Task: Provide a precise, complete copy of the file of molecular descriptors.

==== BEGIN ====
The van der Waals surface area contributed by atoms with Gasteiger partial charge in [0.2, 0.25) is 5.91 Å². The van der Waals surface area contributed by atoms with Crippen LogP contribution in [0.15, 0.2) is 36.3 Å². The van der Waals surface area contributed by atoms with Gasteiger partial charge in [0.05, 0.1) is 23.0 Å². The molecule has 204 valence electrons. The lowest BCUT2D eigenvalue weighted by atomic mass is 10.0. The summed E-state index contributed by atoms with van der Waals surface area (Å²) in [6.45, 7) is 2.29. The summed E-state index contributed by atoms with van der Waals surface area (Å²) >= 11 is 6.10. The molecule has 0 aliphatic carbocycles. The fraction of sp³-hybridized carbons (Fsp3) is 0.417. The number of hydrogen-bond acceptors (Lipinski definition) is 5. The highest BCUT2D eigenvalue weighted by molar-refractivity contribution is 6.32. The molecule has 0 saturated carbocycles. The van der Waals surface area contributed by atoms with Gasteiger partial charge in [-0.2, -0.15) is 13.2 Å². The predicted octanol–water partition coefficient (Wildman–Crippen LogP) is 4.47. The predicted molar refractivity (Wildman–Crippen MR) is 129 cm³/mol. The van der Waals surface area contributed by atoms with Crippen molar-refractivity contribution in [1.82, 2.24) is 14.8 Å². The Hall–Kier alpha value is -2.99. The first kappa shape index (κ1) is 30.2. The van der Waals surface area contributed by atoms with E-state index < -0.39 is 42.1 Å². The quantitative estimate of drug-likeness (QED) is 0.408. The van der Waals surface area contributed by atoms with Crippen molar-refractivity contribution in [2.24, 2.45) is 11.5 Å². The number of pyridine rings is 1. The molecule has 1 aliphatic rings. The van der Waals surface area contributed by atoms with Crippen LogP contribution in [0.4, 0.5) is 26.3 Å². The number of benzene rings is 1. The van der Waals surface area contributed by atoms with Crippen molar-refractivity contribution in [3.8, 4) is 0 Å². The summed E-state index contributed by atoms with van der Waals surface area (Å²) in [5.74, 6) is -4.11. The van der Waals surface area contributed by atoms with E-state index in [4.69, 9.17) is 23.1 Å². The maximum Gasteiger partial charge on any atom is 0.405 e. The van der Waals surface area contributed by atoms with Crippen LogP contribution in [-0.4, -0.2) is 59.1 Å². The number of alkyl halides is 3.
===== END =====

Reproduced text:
The van der Waals surface area contributed by atoms with Gasteiger partial charge in [0.2, 0.25) is 5.91 Å². The van der Waals surface area contributed by atoms with Crippen LogP contribution in [0.15, 0.2) is 36.3 Å². The van der Waals surface area contributed by atoms with Gasteiger partial charge in [0.05, 0.1) is 23.0 Å². The molecule has 204 valence electrons. The lowest BCUT2D eigenvalue weighted by atomic mass is 10.0. The summed E-state index contributed by atoms with van der Waals surface area (Å²) in [6.45, 7) is 2.29. The summed E-state index contributed by atoms with van der Waals surface area (Å²) >= 11 is 6.10. The molecule has 0 aliphatic carbocycles. The fraction of sp³-hybridized carbons (Fsp3) is 0.417. The number of hydrogen-bond acceptors (Lipinski definition) is 5. The highest BCUT2D eigenvalue weighted by molar-refractivity contribution is 6.32. The molecule has 0 saturated carbocycles. The van der Waals surface area contributed by atoms with Gasteiger partial charge in [-0.2, -0.15) is 13.2 Å². The predicted octanol–water partition coefficient (Wildman–Crippen LogP) is 4.47. The predicted molar refractivity (Wildman–Crippen MR) is 129 cm³/mol. The van der Waals surface area contributed by atoms with Crippen molar-refractivity contribution in [1.82, 2.24) is 14.8 Å². The Hall–Kier alpha value is -2.99. The first kappa shape index (κ1) is 30.2. The van der Waals surface area contributed by atoms with E-state index < -0.39 is 42.1 Å². The quantitative estimate of drug-likeness (QED) is 0.408. The van der Waals surface area contributed by atoms with Crippen molar-refractivity contribution in [2.24, 2.45) is 11.5 Å². The number of pyridine rings is 1. The molecule has 1 aliphatic rings. The van der Waals surface area contributed by atoms with Crippen LogP contribution in [0.4, 0.5) is 26.3 Å². The number of benzene rings is 1. The van der Waals surface area contributed by atoms with Crippen molar-refractivity contribution in [3.8, 4) is 0 Å². The summed E-state index contributed by atoms with van der Waals surface area (Å²) in [5.74, 6) is -4.11. The van der Waals surface area contributed by atoms with E-state index in [4.69, 9.17) is 23.1 Å². The maximum Gasteiger partial charge on any atom is 0.405 e. The van der Waals surface area contributed by atoms with Crippen LogP contribution in [-0.4, -0.2) is 59.1 Å². The number of alkyl halides is 3.